The power of the water from river Ganga is such that the people keep a pot full of this holy water in their homes, and tell their kins to drip it in the mouth of a dying person so that his soul may achieve salvation. The origin of Ganges the Gangotri is the most important pilgrimage center for Hindu people. Its ice-cold waters are considered to have many medicinal properties, while bathing it these waters are considered to be very auspicious and good for one’s health. It is said that regularly bathing in the water of Ganges will cure diseases and give you a long life.

The water from Ganga is considered auspicious and is used in all kinds of pujas and ceremonies. It has been proven by scientific research that the water has an unusual amount of dissolved oxygen and an amazing ability to kill off bacteria and viruses. It is also widely known in India that even if the Ganga water is stored for long periods of time, even years, it does not go bad, rot or stink, but the reasons behind it are unknown.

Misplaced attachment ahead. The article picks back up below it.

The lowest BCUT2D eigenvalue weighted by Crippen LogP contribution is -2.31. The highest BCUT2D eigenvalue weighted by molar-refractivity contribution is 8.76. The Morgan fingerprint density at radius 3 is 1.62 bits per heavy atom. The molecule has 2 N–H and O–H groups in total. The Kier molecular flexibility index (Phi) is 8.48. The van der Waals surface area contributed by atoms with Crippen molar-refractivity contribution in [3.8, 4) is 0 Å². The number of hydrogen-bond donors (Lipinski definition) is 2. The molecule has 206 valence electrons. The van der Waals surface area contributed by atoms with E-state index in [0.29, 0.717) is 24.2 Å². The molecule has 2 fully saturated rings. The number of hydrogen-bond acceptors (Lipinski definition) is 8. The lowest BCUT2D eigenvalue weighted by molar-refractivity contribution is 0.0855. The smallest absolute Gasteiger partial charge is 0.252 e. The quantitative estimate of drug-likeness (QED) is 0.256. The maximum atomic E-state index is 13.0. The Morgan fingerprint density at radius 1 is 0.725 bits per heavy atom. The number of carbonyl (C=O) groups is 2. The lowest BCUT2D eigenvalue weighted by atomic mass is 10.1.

Economical Impact:

River Ganges is actually a confluence of 5 rivers. During the course of 1550 miles, many tributaries and distributaries join and part from it. They feed most of the northern parts of India, and Bengal. It gives nourishment to around one million sq.km of land with a whopping 900 million population. It provides irrigation to farmland that produces crops like Wheat, Rice, Lentils, Sugarcane, and oilseeds which play a huge economical role. The nutrient-rich soil carried down from the glaciers has proven to be most fertile and instrumental in farming in these areas.